IDB Approves Grant for Caribbean Countries Receiving Migrants

Since 2015, 3.5 million migrants from Venezuela have crossed to other countries in the region, and the UN projects that by the end of 2019 there will be 5.4 million Venezuelans living in other countries in Latin America and the Caribbean. (Photo credit: UNHCR/Fabio Cuttica)

WASHINGTON, United States, Wednesday May 8, 2019 – The Inter-American Development Bank (IDB) has approved a multi-million-dollar special grant facility to support operations that help countries in Latin America and the Caribbean integrate migrants into local communities and contribute to their development.

It said the initiative is in response to “unprecedented and sudden intraregional migration flows” impacting countries in the region.

The IDB said it will use the grant facility in combination with economic and social development loan operations to help receiving countries provide better access to health, education, housing, security, and other services in communities struggling to integrate new arrivals.

Under the initiative which was approved by the Board of Governors yesterday, the IDB said it will provide US$100 million from its facility, with additional resources expected to be provided by the donor community. Those grant funds will be combined with regular IDB loan operations of US$800 million.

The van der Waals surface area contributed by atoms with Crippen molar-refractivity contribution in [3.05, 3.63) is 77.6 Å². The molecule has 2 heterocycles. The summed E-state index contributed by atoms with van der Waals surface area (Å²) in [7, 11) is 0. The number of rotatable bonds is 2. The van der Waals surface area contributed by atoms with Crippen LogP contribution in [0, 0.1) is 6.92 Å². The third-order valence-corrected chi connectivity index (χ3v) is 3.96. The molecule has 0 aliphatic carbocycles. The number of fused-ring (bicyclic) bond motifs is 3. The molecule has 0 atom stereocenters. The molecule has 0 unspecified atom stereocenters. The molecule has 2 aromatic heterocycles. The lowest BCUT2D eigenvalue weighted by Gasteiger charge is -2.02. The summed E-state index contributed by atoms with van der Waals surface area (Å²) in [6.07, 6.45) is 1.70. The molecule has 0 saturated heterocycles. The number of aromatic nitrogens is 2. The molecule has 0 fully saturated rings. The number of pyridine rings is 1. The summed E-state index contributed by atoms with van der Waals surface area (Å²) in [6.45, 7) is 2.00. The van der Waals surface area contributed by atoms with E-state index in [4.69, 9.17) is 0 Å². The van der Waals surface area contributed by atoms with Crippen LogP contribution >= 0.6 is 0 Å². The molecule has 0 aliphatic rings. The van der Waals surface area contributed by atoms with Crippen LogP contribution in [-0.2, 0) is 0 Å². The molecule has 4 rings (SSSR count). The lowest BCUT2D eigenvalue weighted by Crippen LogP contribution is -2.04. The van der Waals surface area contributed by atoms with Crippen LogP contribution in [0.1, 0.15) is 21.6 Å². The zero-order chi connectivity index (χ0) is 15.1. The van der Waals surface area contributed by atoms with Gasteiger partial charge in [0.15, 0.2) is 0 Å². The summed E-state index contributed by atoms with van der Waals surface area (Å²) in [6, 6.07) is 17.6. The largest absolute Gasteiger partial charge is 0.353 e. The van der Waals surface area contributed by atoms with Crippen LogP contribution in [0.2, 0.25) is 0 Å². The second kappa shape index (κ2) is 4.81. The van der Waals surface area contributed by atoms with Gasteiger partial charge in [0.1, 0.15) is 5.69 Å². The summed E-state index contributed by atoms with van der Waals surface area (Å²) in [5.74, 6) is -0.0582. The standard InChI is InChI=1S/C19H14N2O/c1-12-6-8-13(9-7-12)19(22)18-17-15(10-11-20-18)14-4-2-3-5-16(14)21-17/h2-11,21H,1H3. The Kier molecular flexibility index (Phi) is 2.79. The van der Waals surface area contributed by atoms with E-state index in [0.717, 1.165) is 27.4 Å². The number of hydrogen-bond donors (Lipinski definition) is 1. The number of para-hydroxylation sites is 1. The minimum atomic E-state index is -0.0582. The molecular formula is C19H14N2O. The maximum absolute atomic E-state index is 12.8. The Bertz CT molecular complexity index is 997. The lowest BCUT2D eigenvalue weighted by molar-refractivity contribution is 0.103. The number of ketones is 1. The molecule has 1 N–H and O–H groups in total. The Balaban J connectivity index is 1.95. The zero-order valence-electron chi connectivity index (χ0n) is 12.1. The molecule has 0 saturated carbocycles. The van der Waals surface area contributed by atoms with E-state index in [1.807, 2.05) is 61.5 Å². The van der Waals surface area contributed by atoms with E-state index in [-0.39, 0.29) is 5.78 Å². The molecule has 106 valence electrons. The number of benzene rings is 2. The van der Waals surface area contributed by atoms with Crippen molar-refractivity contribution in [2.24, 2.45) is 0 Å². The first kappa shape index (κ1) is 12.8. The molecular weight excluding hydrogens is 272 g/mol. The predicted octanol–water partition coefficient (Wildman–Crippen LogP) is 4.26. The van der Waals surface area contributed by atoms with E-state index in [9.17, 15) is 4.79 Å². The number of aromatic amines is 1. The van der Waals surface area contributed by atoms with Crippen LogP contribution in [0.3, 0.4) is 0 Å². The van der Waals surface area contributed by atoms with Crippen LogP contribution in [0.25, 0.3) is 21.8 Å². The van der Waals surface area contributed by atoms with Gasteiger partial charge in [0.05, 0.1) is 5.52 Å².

Antoni Estevadeordal, the Special Advisor at the IDB who coordinates the initiative, said it will help local and national governments implement comprehensive development programmes that facilitate the social integration of migrants into communities, so that they can actively contribute to their overall well-being.

“In a nutshell, the Bank wants to help turn this challenge into an inclusive development opportunity for our region,” he said.

“Latin America has welcomed migrants throughout its history, and indeed many communities have shown great generosity and solidarity in receiving families who often arrive in desperate conditions.

“Over time, migrants can help make communities more dynamic and prosperous. However, if not adequately managed the short term, these inflows can strain public services and fiscal budgets, impact labour markets, and generate political tensions,” Estevadeordal added.

Since 2015, 3.5 million migrants from Venezuela have crossed to other countries in the region, and the UN projects that by the end of 2019 there will be 5.4 million Venezuelans living in another country in Latin America and the Caribbean. Initially, neighbouring countries received the bulk of the migration, but limited opportunities have forced Venezuelan migrants into other countries. Additionally, migration flows from Haiti, Nicaragua and the Northern Triangle countries of Central America are also accelerating, posing a challenge to public service delivery and underscoring the need for an regional response to the migration crisis.

The IDB’s grant facility was created in 2007 for dealing with special circumstances arising in specific countries or projects. It has supported investments in Haiti so far and now has been expanded to include support for countries dealing with sudden and massive migration inflows.

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